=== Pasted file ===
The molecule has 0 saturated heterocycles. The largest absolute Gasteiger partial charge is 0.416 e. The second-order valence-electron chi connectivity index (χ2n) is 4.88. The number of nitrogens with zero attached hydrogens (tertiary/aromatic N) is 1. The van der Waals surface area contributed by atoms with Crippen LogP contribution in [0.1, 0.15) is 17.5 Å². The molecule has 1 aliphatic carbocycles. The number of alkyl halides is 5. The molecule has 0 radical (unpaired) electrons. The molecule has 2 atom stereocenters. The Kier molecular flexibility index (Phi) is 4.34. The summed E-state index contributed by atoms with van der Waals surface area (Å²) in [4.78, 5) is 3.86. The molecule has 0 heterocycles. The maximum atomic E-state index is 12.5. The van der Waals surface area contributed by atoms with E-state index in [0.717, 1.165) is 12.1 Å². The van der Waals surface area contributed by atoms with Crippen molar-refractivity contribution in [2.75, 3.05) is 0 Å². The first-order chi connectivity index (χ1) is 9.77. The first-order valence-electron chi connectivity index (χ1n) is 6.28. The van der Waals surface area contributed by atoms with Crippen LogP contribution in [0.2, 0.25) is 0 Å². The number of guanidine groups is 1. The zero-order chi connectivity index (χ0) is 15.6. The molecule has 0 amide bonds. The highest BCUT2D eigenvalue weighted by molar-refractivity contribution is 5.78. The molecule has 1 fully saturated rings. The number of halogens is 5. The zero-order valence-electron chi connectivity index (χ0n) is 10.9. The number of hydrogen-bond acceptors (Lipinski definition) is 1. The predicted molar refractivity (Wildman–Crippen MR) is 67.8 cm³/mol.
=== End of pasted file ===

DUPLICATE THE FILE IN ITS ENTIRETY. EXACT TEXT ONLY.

The molecule has 0 saturated heterocycles. The largest absolute Gasteiger partial charge is 0.416 e. The second-order valence-electron chi connectivity index (χ2n) is 4.88. The number of nitrogens with zero attached hydrogens (tertiary/aromatic N) is 1. The van der Waals surface area contributed by atoms with Crippen LogP contribution in [0.1, 0.15) is 17.5 Å². The molecule has 1 aliphatic carbocycles. The number of alkyl halides is 5. The molecule has 0 radical (unpaired) electrons. The molecule has 2 atom stereocenters. The Kier molecular flexibility index (Phi) is 4.34. The summed E-state index contributed by atoms with van der Waals surface area (Å²) in [4.78, 5) is 3.86. The molecule has 0 heterocycles. The maximum atomic E-state index is 12.5. The van der Waals surface area contributed by atoms with E-state index in [0.717, 1.165) is 12.1 Å². The van der Waals surface area contributed by atoms with Crippen molar-refractivity contribution in [2.75, 3.05) is 0 Å². The first-order chi connectivity index (χ1) is 9.77. The first-order valence-electron chi connectivity index (χ1n) is 6.28. The van der Waals surface area contributed by atoms with Crippen LogP contribution in [0.2, 0.25) is 0 Å². The number of guanidine groups is 1. The zero-order chi connectivity index (χ0) is 15.6. The molecule has 0 amide bonds. The highest BCUT2D eigenvalue weighted by molar-refractivity contribution is 5.78. The molecule has 1 fully saturated rings. The number of halogens is 5. The zero-order valence-electron chi connectivity index (χ0n) is 10.9. The number of hydrogen-bond acceptors (Lipinski definition) is 1. The predicted molar refractivity (Wildman–Crippen MR) is 67.8 cm³/mol.